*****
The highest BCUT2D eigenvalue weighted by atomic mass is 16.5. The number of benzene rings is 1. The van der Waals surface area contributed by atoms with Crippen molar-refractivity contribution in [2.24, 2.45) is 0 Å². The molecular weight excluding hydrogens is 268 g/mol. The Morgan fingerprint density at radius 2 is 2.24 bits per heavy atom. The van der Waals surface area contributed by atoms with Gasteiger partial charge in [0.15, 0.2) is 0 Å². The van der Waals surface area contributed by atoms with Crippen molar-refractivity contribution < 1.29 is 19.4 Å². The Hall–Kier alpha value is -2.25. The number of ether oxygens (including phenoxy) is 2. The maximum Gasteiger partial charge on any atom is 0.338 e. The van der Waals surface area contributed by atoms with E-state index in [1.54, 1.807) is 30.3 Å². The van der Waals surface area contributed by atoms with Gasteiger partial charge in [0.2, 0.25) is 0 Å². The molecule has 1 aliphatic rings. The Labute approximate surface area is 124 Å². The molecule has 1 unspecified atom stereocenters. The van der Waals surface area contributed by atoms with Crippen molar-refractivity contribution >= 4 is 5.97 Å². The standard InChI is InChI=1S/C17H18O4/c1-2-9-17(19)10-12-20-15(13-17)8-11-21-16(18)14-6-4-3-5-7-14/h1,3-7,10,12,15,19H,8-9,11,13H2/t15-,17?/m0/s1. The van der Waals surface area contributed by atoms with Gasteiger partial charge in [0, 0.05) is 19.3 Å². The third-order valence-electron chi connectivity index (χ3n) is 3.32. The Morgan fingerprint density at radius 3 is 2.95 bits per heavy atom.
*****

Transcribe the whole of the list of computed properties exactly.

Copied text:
The highest BCUT2D eigenvalue weighted by atomic mass is 16.5. The number of benzene rings is 1. The van der Waals surface area contributed by atoms with Crippen molar-refractivity contribution in [2.24, 2.45) is 0 Å². The molecular weight excluding hydrogens is 268 g/mol. The Morgan fingerprint density at radius 2 is 2.24 bits per heavy atom. The van der Waals surface area contributed by atoms with Gasteiger partial charge in [0.15, 0.2) is 0 Å². The van der Waals surface area contributed by atoms with Crippen molar-refractivity contribution < 1.29 is 19.4 Å². The Hall–Kier alpha value is -2.25. The number of ether oxygens (including phenoxy) is 2. The maximum Gasteiger partial charge on any atom is 0.338 e. The van der Waals surface area contributed by atoms with E-state index in [1.54, 1.807) is 30.3 Å². The van der Waals surface area contributed by atoms with Gasteiger partial charge in [0.2, 0.25) is 0 Å². The molecule has 1 aliphatic rings. The Labute approximate surface area is 124 Å². The molecule has 1 unspecified atom stereocenters. The van der Waals surface area contributed by atoms with Crippen molar-refractivity contribution >= 4 is 5.97 Å². The standard InChI is InChI=1S/C17H18O4/c1-2-9-17(19)10-12-20-15(13-17)8-11-21-16(18)14-6-4-3-5-7-14/h1,3-7,10,12,15,19H,8-9,11,13H2/t15-,17?/m0/s1. The van der Waals surface area contributed by atoms with Gasteiger partial charge in [0, 0.05) is 19.3 Å². The third-order valence-electron chi connectivity index (χ3n) is 3.32. The Morgan fingerprint density at radius 3 is 2.95 bits per heavy atom.